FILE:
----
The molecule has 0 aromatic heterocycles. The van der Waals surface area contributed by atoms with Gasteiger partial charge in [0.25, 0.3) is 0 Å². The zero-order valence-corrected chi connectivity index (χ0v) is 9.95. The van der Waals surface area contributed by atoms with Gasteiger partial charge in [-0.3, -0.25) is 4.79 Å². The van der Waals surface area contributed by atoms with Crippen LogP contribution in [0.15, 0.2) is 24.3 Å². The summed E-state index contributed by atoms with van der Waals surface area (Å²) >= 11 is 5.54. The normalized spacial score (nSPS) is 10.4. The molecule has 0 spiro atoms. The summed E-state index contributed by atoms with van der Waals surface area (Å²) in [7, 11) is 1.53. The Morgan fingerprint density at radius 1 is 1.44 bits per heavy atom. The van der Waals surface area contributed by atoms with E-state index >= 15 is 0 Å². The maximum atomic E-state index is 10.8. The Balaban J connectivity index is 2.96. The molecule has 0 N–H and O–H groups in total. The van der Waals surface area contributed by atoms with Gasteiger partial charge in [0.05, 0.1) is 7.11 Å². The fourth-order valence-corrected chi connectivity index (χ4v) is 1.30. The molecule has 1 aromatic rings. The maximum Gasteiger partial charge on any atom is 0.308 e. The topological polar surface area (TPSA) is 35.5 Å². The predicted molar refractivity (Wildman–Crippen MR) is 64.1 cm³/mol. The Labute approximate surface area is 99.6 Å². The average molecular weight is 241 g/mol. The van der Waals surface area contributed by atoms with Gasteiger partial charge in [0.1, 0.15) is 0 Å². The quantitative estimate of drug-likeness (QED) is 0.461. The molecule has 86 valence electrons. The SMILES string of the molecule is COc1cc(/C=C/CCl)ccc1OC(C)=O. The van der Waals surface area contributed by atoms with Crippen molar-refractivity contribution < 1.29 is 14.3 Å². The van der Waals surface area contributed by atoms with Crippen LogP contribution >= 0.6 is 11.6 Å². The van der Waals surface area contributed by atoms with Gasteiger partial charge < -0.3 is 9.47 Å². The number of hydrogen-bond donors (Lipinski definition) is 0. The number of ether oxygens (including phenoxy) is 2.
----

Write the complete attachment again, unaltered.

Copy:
The molecule has 0 aromatic heterocycles. The van der Waals surface area contributed by atoms with Gasteiger partial charge in [0.25, 0.3) is 0 Å². The zero-order valence-corrected chi connectivity index (χ0v) is 9.95. The van der Waals surface area contributed by atoms with Gasteiger partial charge in [-0.3, -0.25) is 4.79 Å². The van der Waals surface area contributed by atoms with Crippen LogP contribution in [0.15, 0.2) is 24.3 Å². The summed E-state index contributed by atoms with van der Waals surface area (Å²) >= 11 is 5.54. The normalized spacial score (nSPS) is 10.4. The molecule has 0 spiro atoms. The summed E-state index contributed by atoms with van der Waals surface area (Å²) in [7, 11) is 1.53. The Morgan fingerprint density at radius 1 is 1.44 bits per heavy atom. The van der Waals surface area contributed by atoms with E-state index >= 15 is 0 Å². The maximum atomic E-state index is 10.8. The Balaban J connectivity index is 2.96. The molecule has 0 N–H and O–H groups in total. The van der Waals surface area contributed by atoms with Gasteiger partial charge in [0.05, 0.1) is 7.11 Å². The fourth-order valence-corrected chi connectivity index (χ4v) is 1.30. The molecule has 1 aromatic rings. The maximum Gasteiger partial charge on any atom is 0.308 e. The topological polar surface area (TPSA) is 35.5 Å². The predicted molar refractivity (Wildman–Crippen MR) is 64.1 cm³/mol. The Labute approximate surface area is 99.6 Å². The average molecular weight is 241 g/mol. The van der Waals surface area contributed by atoms with Gasteiger partial charge in [0.1, 0.15) is 0 Å². The quantitative estimate of drug-likeness (QED) is 0.461. The molecule has 86 valence electrons. The SMILES string of the molecule is COc1cc(/C=C/CCl)ccc1OC(C)=O. The van der Waals surface area contributed by atoms with Crippen molar-refractivity contribution < 1.29 is 14.3 Å². The van der Waals surface area contributed by atoms with Crippen LogP contribution >= 0.6 is 11.6 Å². The van der Waals surface area contributed by atoms with Gasteiger partial charge < -0.3 is 9.47 Å². The number of hydrogen-bond donors (Lipinski definition) is 0. The number of ether oxygens (including phenoxy) is 2.